inCamera -- Calibrating
By MIKE PASINI
The Imaging Resource Digital Photography Newsletter
Review Date: June 2003
Recently (http://www.imaging-resource.com/SOFT/ICO/ICO.HTM) we praised Pictographics for their intelligent color correction utility, iCorrect. It's intelligent because it knows its own limitations. It can't tell sky from skin -- but you can and it's smart enough to let you. Brilliant.
C O N T E N T S
But how brilliant can a utility to profile your digicam be, we wondered when we saw inCamera from the same smart people. All the profiling pros we talked to told us the same thing. You can't profile a digicam.
You can try, sure, but you'll go postal making it useful. The problem isn't the digicam. It's the environment. Too many variables. Sunlight, shade, flash, time of day. Yikes.
In fact, the only situation in which profiling the camera makes sense, we were told, is in the studio -- where every variable is controlled.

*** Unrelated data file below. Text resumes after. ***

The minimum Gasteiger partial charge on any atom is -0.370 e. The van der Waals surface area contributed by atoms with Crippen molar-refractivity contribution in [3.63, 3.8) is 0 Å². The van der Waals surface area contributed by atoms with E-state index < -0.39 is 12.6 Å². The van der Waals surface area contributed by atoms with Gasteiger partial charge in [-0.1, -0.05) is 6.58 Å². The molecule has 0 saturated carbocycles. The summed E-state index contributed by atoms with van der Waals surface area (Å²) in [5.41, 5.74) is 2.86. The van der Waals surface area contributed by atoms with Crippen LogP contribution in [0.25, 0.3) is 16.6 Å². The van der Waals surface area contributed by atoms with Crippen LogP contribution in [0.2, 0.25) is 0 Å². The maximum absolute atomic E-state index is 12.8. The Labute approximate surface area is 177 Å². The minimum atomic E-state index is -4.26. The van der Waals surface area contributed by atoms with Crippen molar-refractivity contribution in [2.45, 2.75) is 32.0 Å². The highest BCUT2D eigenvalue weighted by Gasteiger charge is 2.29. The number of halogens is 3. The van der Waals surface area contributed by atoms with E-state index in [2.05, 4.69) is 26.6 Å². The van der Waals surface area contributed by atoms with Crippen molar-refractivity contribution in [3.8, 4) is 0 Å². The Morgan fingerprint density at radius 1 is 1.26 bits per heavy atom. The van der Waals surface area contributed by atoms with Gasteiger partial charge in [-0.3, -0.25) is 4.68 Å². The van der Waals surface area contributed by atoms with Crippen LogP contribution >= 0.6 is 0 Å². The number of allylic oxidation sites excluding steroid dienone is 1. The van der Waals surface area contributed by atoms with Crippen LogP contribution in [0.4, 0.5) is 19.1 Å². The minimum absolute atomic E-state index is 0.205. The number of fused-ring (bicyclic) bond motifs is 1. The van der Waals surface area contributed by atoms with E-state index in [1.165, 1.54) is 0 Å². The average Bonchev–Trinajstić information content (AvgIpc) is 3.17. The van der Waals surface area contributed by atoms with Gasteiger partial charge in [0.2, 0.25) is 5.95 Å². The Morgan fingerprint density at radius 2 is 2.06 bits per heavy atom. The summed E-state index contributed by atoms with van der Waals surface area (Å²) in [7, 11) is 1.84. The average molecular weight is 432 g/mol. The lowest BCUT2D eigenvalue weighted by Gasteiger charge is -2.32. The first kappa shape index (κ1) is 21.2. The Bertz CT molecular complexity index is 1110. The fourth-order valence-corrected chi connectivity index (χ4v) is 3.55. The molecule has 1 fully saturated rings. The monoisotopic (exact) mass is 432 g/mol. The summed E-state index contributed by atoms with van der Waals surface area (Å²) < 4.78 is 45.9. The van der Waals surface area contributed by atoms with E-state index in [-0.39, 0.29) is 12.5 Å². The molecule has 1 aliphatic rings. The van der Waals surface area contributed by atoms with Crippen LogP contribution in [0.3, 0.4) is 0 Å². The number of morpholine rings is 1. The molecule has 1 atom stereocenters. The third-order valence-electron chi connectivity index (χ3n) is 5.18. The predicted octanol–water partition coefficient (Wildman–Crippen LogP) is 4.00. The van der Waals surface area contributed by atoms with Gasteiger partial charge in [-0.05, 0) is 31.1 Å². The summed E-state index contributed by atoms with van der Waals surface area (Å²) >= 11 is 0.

ENTER PICTOGRAPHICS | Back to Contents
And that's where Pictographics (http://www.pictocolor.com) comes in with inCamera 3.1, a profiling plug-in for Adobe Photoshop.
Right out of the chute, they confirm, "A new profile must be made each time the lighting changes, so inCamera is best suited for studio photography, where several pictures will be taken under the same lighting setup."
These guys do not play games.
But before you skip to the next story, think about this a minute. You probably have one camera in which the lighting never changes. Your scanner.
And in fact, inCamera promises it can profile your scanner "using the IT8.7/1 or IT8.7/2 scanner targets, which are available from film manufacturers for most photographic color transparency and print materials."
But to our surprise, we found inCamera useful for profiling a few difficult situations our digicam found itself in. We made things tough for ourselves by using inCamera with a digicam for this review.
SYSTEM REQUIREMENTS & INSTALLATION | Back to Contents
You have to have an application that can tap into the power of Adobe Photoshop filter plug-ins to use inCamera. Versions of the plug-in are available for both Macintosh and Windows platforms.